Lethbridge Herald (Newspaper) - January 27, 1971, Lethbridge, Alberta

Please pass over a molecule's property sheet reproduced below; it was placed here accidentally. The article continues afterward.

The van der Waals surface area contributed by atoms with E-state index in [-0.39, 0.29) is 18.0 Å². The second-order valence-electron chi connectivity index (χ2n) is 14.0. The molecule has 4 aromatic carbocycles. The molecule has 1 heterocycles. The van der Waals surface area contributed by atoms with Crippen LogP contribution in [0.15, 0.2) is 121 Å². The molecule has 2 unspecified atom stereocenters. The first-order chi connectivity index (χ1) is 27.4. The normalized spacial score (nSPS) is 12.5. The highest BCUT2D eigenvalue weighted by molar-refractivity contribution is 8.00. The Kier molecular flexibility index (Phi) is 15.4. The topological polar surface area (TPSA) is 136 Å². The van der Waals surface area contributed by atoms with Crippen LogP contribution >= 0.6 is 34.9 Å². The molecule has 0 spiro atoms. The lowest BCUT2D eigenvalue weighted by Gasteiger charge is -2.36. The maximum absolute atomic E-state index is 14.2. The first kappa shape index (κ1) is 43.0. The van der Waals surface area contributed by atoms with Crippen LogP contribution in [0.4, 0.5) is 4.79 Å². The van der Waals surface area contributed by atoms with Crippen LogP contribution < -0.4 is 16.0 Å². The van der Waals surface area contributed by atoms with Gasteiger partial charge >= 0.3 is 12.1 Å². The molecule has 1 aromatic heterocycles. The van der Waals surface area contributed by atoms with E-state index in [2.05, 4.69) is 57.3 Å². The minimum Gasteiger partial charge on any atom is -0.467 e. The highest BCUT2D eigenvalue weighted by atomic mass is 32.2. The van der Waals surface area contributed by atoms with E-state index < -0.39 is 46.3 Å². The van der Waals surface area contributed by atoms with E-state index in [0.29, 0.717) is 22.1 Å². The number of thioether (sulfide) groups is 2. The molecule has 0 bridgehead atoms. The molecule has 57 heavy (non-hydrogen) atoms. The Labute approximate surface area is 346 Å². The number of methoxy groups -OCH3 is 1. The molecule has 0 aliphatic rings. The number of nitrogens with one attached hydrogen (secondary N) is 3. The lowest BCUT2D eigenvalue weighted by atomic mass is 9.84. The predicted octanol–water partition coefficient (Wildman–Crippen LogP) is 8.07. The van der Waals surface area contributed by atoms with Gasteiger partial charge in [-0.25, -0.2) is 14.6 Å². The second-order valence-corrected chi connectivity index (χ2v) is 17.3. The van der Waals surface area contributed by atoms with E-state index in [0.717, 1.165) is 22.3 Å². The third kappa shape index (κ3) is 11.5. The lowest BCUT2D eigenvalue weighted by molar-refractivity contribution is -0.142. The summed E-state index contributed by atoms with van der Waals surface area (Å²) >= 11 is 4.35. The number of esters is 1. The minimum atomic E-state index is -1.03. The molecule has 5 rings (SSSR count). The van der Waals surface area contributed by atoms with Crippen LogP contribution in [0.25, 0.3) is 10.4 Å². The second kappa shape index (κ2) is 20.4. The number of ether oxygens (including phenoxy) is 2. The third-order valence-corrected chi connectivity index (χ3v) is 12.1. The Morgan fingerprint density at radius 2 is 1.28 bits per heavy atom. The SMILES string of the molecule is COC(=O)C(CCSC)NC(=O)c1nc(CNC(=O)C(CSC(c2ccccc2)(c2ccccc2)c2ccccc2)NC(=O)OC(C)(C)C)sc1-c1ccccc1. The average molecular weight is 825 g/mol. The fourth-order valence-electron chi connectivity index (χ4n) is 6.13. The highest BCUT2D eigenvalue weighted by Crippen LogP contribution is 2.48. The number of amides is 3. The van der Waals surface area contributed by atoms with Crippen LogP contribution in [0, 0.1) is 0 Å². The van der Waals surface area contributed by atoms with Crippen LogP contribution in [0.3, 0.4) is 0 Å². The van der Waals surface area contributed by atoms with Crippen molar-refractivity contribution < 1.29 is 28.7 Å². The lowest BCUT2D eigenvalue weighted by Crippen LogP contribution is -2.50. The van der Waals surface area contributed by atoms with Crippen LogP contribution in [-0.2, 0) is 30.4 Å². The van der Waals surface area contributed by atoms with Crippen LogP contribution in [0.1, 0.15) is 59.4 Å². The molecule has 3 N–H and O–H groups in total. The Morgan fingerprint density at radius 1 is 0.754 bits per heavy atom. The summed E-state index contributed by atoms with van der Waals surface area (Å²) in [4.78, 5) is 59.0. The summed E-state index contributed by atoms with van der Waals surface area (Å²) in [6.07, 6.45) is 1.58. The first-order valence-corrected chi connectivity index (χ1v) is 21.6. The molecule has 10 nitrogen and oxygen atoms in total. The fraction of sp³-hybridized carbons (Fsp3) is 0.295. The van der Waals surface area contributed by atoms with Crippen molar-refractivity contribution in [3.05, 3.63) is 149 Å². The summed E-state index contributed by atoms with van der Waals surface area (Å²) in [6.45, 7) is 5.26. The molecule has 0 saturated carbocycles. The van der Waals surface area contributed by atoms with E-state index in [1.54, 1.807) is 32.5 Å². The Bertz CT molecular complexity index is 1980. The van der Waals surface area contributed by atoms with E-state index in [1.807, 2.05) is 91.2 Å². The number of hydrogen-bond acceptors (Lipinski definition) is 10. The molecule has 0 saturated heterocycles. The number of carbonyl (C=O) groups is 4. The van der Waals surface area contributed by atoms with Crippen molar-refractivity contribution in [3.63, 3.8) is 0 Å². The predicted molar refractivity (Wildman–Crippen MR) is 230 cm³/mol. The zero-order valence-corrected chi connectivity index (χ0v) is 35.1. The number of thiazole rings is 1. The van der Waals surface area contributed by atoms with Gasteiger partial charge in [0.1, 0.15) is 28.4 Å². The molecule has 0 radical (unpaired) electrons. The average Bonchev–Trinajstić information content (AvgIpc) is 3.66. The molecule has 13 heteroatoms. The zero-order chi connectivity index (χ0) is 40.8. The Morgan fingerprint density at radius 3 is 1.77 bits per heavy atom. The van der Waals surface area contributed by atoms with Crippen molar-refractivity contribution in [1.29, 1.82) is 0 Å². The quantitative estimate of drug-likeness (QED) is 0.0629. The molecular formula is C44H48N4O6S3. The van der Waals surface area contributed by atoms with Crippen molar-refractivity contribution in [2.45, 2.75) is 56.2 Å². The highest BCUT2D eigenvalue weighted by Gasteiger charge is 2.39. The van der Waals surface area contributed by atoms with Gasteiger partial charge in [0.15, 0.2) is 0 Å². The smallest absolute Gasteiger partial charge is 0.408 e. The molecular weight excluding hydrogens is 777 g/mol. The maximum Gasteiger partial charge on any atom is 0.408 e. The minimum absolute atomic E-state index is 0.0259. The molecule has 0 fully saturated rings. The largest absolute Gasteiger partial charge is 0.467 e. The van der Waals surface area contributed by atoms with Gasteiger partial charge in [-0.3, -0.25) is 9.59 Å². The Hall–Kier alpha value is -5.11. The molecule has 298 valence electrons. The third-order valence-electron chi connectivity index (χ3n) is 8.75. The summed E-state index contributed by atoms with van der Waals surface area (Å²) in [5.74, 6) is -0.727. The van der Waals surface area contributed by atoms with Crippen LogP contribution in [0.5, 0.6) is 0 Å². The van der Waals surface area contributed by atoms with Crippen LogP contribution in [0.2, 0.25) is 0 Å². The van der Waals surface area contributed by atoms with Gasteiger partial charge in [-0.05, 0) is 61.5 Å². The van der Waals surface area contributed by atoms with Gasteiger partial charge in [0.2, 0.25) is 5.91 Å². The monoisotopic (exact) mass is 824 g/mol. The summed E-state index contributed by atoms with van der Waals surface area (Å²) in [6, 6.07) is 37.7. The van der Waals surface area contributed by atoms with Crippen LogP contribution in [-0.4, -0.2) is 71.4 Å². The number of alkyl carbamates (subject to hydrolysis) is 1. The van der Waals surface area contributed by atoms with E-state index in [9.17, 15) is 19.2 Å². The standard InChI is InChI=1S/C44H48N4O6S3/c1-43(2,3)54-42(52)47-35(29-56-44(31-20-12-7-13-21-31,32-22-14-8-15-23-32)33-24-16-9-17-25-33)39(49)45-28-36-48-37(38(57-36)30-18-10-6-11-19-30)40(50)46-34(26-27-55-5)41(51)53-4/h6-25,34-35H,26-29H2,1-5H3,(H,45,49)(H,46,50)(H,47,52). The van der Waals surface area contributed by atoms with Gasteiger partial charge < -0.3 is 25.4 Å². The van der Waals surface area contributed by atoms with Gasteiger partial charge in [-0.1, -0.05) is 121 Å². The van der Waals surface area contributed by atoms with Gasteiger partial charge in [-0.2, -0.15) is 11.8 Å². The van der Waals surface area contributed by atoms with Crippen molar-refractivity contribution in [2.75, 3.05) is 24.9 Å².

Wednesday, January 27, 1971 - THE IETHBRIDGE HERALD - 15 Ottawa can't alter money for grain storage support OTTAWA (CP) - Fanners forced to store grain in order to qualify for government support programs face unnecessary restrictions in their operations, Otto Lang, minister responsible for the Canadian wheat board, said here. Mr. Lang told delegates at the week-long Canadian Federation of Agriculture annual meeting that the total amount of money available for support of the grain industry "cannot be increased by altering the method by which it is paid." Farmers and governments must decide which programs union Monetary agreement near PARIS (Reuter) - France and West Germany agreed today on principles which should lead to the construction of a European economic and monetary union, West German Chancellor Willy Brandt said here after two days of talks with President Georges Pompidou. "We have no common program because the question of Europe's construction must be worked out with our partners," he told reporters. "But our two governments are agreed on a set of principles, and if these principles are put into effect, they should lead us all toward the economic and U.S. $1 coin has no silver PHILADELPHIA (AP) - The first $1 coin to be minted in the United States since before the Second World War depicts Gen Dwight D. Eisenhower on one side and the American eagle on the other. Unlike its predecessor, it will contain no silver. The design for the new $1 coin, first to be struck since 1935, was unveiled here at the U.S. Mint' by its designer, Frank Gasparro, and Mary T, Brooks, director of the mint. The coin is to contain 40 per cent silver when it is distributed in proof and uncirculated edi-tions after July 1, but in the 200 million coins scheduled for general circulation the silver will be replaced by the cupronickel alloy used in the 25-cent coin monetary union," the chancellor added. Asked whether the Common Market countries would appoint ministers for Europe, an idea which the French president outlined at a news conference last week, Brandt replied: "This question will come later." EXPECTS PROGRESS A French government spokesman said Pompidou told Brandt during their talks he thought the main problems of British entry into the Common Market might be overcome by fall. In two rounds of talks, Brandt agreed with Pompidou that after an initial three-year trial period, members should pause before making any further com mitments. This was a major shift from the previous German standpoint which urged a general commitment to the plan fully to establish economic and monetary union by 1980. By winning over Brandt to his views on future European confederation, the French president has removed criticism in Germany and elsewhere that France systematically raised difficulties over European unity. Pompidou also gained time to see how the Common Market would fare if Britain joined before committing France to full monetary union, French officials said. Brandt will return home with further French backing for his policy of improving relations with Eastern Europe, having been assured by the president that "France unreservedly supports you." to of Take Off Fat With Home Recipe Plan are the most useful ways spend the given amount money. Mr. Lang said requirements that dictate the storage of a certain amount of grain as a condition for support payments "place an unnecessary restriction on the freedom of farmers and their organizations and the Canadian wheat board to operate the system to their best advantage." The Temporary Wheat Reserves Act, to be discontinued in the wake of a grains stabilization program for agriculture, has been restricting, he said. TIES UP MONEY The act had not' been beneficial because it tied up money for wheat storage that might have been used in other ways. Mr. Lang said farmers during the last 20 years carried adequate supplies of grain to meet commercial requirements without having government support programs for grain storage. As well, the storage payment would not induce fanners to carry any more grain than they wish. So the best interest of grain producers was served by treating storage costs as normal costs of production and freeing government money for the development of new markets and "to supplement cash receipts in poor marketing years." The grains stabilization pro-grant would introduce a government-farmer fund. Both would contribute to it in good years and farmers could draw on it in lean ones. Mr. Lang said the concept of the grain stabilization program is predicated on the assumption that the main source of income for grain producers is from sales' rather than subsidies. PLANS NEW QUOTAS He would soon introduce new quota system removing the present bias toward wheak-the highest-price grain. In a question period, Mr. Lang said the present quota system has "forced every man to grow some wheat." His new system would "equal out" the differences between grains. Although fanners would con tinue to decide themselves what they would grow, by removing artificial barriers . such as the present quota system they would be able to concentrate on the most economical crops for their regions. No transportation hits elderly DIRECTOR - Robert Sher-rin has been appointed artistic director of Neptune Theatre in Halifax effective Feb. 1. Mr. Sherrin was formerly artistic director of Winnipeg's Rainbow Stage. It's simple how quickly one may lose pounds of unsightly fat right in your own home. Make this home recipe youreelf. It's easy, no trouble at all and costs little. Just go to your drugstore and ask for Naran. Pour this into a pint bottle and add enough grapefruit juice to fill the bottle. Take two tablespoonaful twice a day as needed and follow the Naran Reducing Plan. If your first purchase does not show you a simple easy way to lose bulky fat and helo regain slender more graceful curves; If reducible pounds and inches of excess fat don't disappear from neck, chin, arms, abdomen, hips, calves and ankles just return the empty bottle for your money back. Follow this easy way endorsed by many who have tried this plan and help bring back alluring curves and graceful slenderness. Note how quickly bloat disappears-how much better you feel. More alive, youthful appearing and active. Bishop Doyle given new post OTTAWA (CP) - Most Rev. W. Emmett Doyle, Bishop of Nelson, B.C., has been appointed bishop president of the Missionary Union of the Clergy in Canada, the Canadian Catholic Conference announced today Bishop Doyle, who will remain Bishop of Nelson, sue ceeds Msgr. W. T. Davis of Toronto, retiring director of all the pontifical mission aid societies for Canada. Most Rev. Alexander Carter, Bishop of Sault Ste. Marie, succeeds Msgr. Davis as national director of the other pontifical mission aid societies-the propagation of the faith and St. Peter and Apostle for the native clergy. The missionary union is pontifical mission aid society designed to unite priests in their spiritual and material support for the missions. By DON LcBlanc VANCOUVER (CP) - Learning to live without public transportation in Canada's third largest city has been easy for some people, next to impossible for others. It has been something of an adventure for many of the I young since Jan. 4. But for many of the elderly, it has meant staying at home, missing regular senior citizens' gatherings and church meetings. The poor and the handicapped have also suffered. Three weeks ago Monday, 1,800 transit workers abandoned British Columbia Hydro buses in Greater Vancouver and the capital of Victoria in a strike to back demands for a 20-per-cent wage increase over two years. Hydro, a Crown corporation, offered 13 per cent. It was a sunny day with temperatures in the 30s when people who had previously thought hitchhiking taboo first stuck out their thumbs for a ride. For many, the cost made taxis out of the question. In the days that followed, Vancouver was hit with its worst January snow storm in history and the city's total winter snowfall climbed to 58.1 inches, the highest it has been since the weather office began keeping records back in 1938. TAXI BUSINESS BOOMING Meanwhile, business has been booming for overworked taxi companies, the Amalgamated Transit Union has voted down a mediation commission proposal for a M^-per-cent, two-year agreement, and politicians have tossed the issue around-from the city to the provincial gov eminent, then back to the people. The strike is keeping an estimated 60,000 persons at home, Among the most seriously in convenienced are pensioners, housewives who don't have second car for shopping and youngsters who can't use the bus to go to the movies or sports events. "Most of us are not getting around very well at all," say a resident of St. Luke's home for the aged in Vancouver. "For instance, one of the older ladies hasn't been out at all for the last three weeks and she was out every dav before the strike." LDS Luncheon MAGRATH (HNS )- Taylor Stake High Council honored several of its LDS Church members at a social in the Magrath Relief Society room. President Fay Walker welcomed 45 guests to a buffet luncheon. Mr. and Mrs. Lyman Jacobs were feted before their departure for western Australia. President Walker made presentations to Mr. and Mrs. Jacobs, Bishop Ron Watson Dorrel Stone, Willian Ander son and Artie Hudson. All have served the Stake but have been released for other positions. Gladys Waterman, a resident of St. Luke's who has spinal arthritis, says bus drivers have "every right to complain if they can't get things like consecutive hours." CAUSING INCONVENIENCE "But I wonder if they have any idea of the sheer volume of pain they are causing. There are dozens of old people around here who are house-bound. It cost $1 to get a cab to the stores and most of these people are getting only $110 a month." Buses in the two cities collected an e s t i.m a t e d 200,000 fares daily before the strike, a figure which excludes mailmen and others who use public transit without charge, such as senior citizens. In a recent telephone survey of 200 residents of the Greater Vancouver area, 31 per cent of those interviewed said they ride buses once a week or more, indicating that roughly 250,000 use a bus on a regular basis when they are running. Ten per cent -about 90,000 person -are daily riders. Indications are that as many as 20,000 persons heve turned to hitchhiking since the start of the strike. Generally, the survey showed, it is people in the lower income brackets who are most affected. Of families who make less than $6,000 a year, 55 per cent use the bus once a week or more. Of those making $6,000 to $12,000, 26 per cent use the bus. Of those making more than $12,000, only 23 pei" cent use the bus regularlv. Ask About The NEW INVISIBLE MULTIFOCAL LENS (MULTILUX. OPTICAL PRISCRIPTION CO. JUDGE'S ACTION CHICAGO (AP) - Judge Raymond G. Hall, 47, was on a shopping trip when he saw a teen-ager grab a purse from Gertrude T. Caley, 72. The municipal court judge chased the youth five blocks into an alley where he wrestled him to the ground. "The kid really was surprised to find out a judge caught him," Hall said. How did he do it? "I'm a jogging enthu siast. I've been jogging regu larly for about a year," Hall said. FINAL 3 DAYS D0RETA lodits' Wssr OF OUR ANNUAL PRE-INVENTORY CLEARANCE SALE All prices have been slashed again la rack bottom. DRESSES Perltet - Missy and % Sim PANT SUITS SUITS Regular to 6S-00 values Our entire stock clearing at Half Price and leu! '5-'10-'15 # COATS and CAR COATS HALF PRICE AND LESS! SPECIAL $5 RACK!_ SLIMS (Regular to 20.00) SKIRTS (Regular to 18.00) Carnal*!* Stack SWEATERS SHELLS BLOUSES CARDIGANS Vl PRICE AND LESSI Many Unadvarlltad Bargains IRAS .......$1 PANtV HOSI R*�. a ca Sale ......I�W i ft SUPS .......$1 j ALL SALES CASH AND FINAL! EVERYTHING MUST GO AND WE MEAN EVERYTHING . . . NEWf SPRING STOCK ARRIVING DAILYI DORETA'S LADIES' WEAR *02 3rd Avenue South, Itrhbrldoe Oapatita the- Dewntewn Public library!